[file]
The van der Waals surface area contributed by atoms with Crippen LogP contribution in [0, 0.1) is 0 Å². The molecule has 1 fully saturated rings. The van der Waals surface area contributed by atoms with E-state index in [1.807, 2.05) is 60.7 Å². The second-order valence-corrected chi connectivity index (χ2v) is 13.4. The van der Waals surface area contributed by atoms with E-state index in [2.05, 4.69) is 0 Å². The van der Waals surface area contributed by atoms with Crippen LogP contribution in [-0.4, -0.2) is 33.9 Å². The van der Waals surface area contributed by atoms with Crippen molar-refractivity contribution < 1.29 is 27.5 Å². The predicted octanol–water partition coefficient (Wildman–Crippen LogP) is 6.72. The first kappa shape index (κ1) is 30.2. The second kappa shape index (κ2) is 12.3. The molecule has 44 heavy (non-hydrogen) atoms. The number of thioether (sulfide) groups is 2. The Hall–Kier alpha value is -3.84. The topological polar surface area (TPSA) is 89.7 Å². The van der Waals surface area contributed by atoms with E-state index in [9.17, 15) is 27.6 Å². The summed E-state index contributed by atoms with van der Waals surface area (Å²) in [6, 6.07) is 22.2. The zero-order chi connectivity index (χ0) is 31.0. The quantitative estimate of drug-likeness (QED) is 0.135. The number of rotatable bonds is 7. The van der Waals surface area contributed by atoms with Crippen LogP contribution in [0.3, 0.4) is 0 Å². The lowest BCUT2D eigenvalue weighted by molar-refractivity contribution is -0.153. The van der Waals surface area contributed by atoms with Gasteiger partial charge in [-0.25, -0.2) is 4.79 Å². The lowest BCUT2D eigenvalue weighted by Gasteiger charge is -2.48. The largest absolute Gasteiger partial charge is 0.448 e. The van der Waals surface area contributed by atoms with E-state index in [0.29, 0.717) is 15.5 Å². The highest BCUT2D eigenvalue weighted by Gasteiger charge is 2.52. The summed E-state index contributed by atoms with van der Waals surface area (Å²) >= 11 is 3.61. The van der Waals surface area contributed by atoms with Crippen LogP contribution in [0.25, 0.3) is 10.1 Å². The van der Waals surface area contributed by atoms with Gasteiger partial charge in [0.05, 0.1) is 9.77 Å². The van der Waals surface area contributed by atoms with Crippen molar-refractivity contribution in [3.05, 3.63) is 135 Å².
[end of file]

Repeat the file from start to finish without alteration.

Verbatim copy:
The van der Waals surface area contributed by atoms with Crippen LogP contribution in [0, 0.1) is 0 Å². The molecule has 1 fully saturated rings. The van der Waals surface area contributed by atoms with E-state index in [1.807, 2.05) is 60.7 Å². The second-order valence-corrected chi connectivity index (χ2v) is 13.4. The van der Waals surface area contributed by atoms with E-state index in [2.05, 4.69) is 0 Å². The van der Waals surface area contributed by atoms with Crippen LogP contribution in [-0.4, -0.2) is 33.9 Å². The van der Waals surface area contributed by atoms with Crippen molar-refractivity contribution < 1.29 is 27.5 Å². The predicted octanol–water partition coefficient (Wildman–Crippen LogP) is 6.72. The first kappa shape index (κ1) is 30.2. The second kappa shape index (κ2) is 12.3. The molecule has 44 heavy (non-hydrogen) atoms. The number of thioether (sulfide) groups is 2. The Hall–Kier alpha value is -3.84. The topological polar surface area (TPSA) is 89.7 Å². The van der Waals surface area contributed by atoms with E-state index in [9.17, 15) is 27.6 Å². The summed E-state index contributed by atoms with van der Waals surface area (Å²) in [6, 6.07) is 22.2. The zero-order chi connectivity index (χ0) is 31.0. The quantitative estimate of drug-likeness (QED) is 0.135. The number of rotatable bonds is 7. The van der Waals surface area contributed by atoms with Crippen LogP contribution in [0.3, 0.4) is 0 Å². The lowest BCUT2D eigenvalue weighted by molar-refractivity contribution is -0.153. The van der Waals surface area contributed by atoms with Gasteiger partial charge in [-0.25, -0.2) is 4.79 Å². The lowest BCUT2D eigenvalue weighted by Gasteiger charge is -2.48. The largest absolute Gasteiger partial charge is 0.448 e. The van der Waals surface area contributed by atoms with E-state index in [0.29, 0.717) is 15.5 Å². The highest BCUT2D eigenvalue weighted by Gasteiger charge is 2.52. The summed E-state index contributed by atoms with van der Waals surface area (Å²) >= 11 is 3.61. The van der Waals surface area contributed by atoms with Crippen LogP contribution in [0.25, 0.3) is 10.1 Å². The van der Waals surface area contributed by atoms with Gasteiger partial charge in [0.05, 0.1) is 9.77 Å². The van der Waals surface area contributed by atoms with Crippen molar-refractivity contribution in [3.05, 3.63) is 135 Å².